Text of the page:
While my friends drive to Champagne early in the morning, I decide to stay in Noyers-sur-Sérein to recover from my cough. I sleep in the morning, get some medicine and some honey toffees from the local pharmacy and then I set out to discover Noyers-sur-Sérein.
This is the town map. Noyers is surrounded by the river Serein. There are remains of the town wall with the gates.
Noyers-sur-Serein is a gorgeous medieval town
This is the southern gate, called “la Porte Peinte”.
There are half-timbered houses – 78 of them are historical monuments from the 13th to th 19th century. The streets are narrow and cobbled …
.. some hidden behind small passages.
Above the town are the ruins of the castle. Like in Châtillon-sur-Seine, this castle has been destroyed by Henry IV. Yes, Henri was the grand-father of Louis XIV and fostered the power of the French king paving the way for his grand-son.
The river Sérein makes a natural water ditch that protects the town on three sides.
The recommended walk outside the city
In front of the southern gate I find a poster that announces signed round walks. They promise houses with dry stone walls which have remained from the vineyards that surrounded Noyers until the late 19th century. After having been hit by the phylloxera, these vineyards have been abandoned, but the dry stone houses are still there. I would like to see them…
… and set out to follow the signs. I can see the village with the surrounding hills that were vineyards.
The next sign directs me into an “impasse” (or “dead-end street”).
I get lost in a large garden with an open gate. I oscillate a bit, and eventually find the sign where I should have turned left (it is all at the bottom and has become faint)..
The sign directs me to this garage. To the left there is private garden and to the right nothing but mud.
The hiking trail is disappearing in the middle of nowhere. This can happen in France. I change my plans. I will surely find a charming place to have a tea or coffee in Noyers.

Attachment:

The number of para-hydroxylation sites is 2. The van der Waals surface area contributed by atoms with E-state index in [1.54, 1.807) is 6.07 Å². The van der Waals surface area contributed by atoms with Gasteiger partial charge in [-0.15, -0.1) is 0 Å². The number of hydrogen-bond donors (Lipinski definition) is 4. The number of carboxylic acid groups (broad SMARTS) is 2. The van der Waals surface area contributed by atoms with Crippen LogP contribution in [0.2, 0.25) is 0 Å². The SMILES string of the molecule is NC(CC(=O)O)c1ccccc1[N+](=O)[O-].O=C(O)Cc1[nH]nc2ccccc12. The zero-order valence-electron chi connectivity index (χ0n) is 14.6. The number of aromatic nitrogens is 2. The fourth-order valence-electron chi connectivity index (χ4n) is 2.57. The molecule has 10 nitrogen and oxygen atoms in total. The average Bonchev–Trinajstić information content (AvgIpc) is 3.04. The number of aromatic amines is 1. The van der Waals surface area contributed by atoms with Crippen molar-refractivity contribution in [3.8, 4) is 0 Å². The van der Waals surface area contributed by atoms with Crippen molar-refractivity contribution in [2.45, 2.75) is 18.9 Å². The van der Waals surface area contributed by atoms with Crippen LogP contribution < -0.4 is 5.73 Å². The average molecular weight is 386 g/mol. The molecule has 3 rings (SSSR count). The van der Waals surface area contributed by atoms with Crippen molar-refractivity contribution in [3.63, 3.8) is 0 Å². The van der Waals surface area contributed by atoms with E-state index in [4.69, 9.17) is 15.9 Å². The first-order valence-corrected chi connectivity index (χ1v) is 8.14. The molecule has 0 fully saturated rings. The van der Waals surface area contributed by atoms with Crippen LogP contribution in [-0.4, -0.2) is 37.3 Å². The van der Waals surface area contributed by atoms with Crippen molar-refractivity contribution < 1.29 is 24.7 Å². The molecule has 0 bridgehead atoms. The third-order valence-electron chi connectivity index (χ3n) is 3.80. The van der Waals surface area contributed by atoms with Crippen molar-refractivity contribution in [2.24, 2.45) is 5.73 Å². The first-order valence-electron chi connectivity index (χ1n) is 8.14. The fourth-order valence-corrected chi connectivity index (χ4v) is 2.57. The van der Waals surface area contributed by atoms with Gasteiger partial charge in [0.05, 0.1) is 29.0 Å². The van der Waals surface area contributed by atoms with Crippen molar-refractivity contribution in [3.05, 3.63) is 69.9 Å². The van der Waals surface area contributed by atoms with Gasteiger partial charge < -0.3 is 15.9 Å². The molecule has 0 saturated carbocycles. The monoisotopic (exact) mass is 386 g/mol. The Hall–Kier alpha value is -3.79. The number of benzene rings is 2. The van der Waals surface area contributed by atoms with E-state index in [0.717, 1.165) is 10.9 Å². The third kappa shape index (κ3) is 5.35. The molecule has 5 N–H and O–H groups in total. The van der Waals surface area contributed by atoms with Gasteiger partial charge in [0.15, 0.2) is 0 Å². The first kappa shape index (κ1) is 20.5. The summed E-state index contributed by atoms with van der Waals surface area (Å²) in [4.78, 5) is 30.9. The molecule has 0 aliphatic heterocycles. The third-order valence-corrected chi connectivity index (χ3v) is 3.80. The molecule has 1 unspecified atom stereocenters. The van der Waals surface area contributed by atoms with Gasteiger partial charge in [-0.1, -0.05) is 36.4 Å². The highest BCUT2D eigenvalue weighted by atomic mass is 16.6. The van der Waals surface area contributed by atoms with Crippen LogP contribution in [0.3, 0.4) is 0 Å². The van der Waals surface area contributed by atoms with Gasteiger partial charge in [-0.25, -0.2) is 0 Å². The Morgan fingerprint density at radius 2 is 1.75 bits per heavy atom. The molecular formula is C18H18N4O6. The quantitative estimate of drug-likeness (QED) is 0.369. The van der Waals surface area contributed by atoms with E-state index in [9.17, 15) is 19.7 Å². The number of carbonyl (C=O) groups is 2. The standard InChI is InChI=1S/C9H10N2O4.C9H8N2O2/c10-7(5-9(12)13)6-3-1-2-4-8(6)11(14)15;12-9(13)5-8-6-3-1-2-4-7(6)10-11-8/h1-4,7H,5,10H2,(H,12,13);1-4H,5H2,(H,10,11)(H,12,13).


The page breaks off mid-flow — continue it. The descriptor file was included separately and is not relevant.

The “Centre pour les Arts” with the large selection of tea and coffee
The “Centre pour les Arts” is just opposite of the townhall. It is run by a friendly couple. I enter to sit down and enjoy the tasteful ambiance. I order a cup of hot chocolate. “How do you want your hot chocolate, with water or milk?” the owner asks me. “You make hot chocolate with water? Then I want it with water. Like I know it from Mexico, but this is so difficult to get here,” I answer happily. The eyes of the owner shine bright: “So you want to drink the chocolate as it should be, you are a connaisseur.” I sip my hot chocolate with a tasty biscuit. I study the menu. It has coffee from various countries in Latin America (such as Costa Rica) – a great selection. They also have tea. They assign tasting notes, like we do for wine.
I rest, read and recover in this welcoming place that also has good reviews in Tripadvisor. I should perhaps add another review.
“This car does not disturb ME” – a wonderful market appears in Noyers two days later and gives us another charming French experience
Our cars are parked on the Place de la Mairie. I come down in the morning to load my car, because we intend to leave for Beaune today. I notice a lot of activity. A stand is emerging around the car of my Russian friends. “Is this your car”, the stall owner asks me. “No, THAT is my car”, and I point to my Audi. “Cette voiture -là ne me gêne pas”, he says (that car does not disturb me). When Katja comes down to repark her car, the fish seller drives in with his lorry that opens up to become a stall. He frowns at me. I say that I had been told that my car is not in the way. “Well may be your car does not disturb HIM, but THIS is is my place.” he says pointing to my Audi. So, I move my car away as well. More stands are being installed. This is a wonderful small market with local products. We leave nevertheless, as we are have arranged to meet Patrick Piuze in Chablis.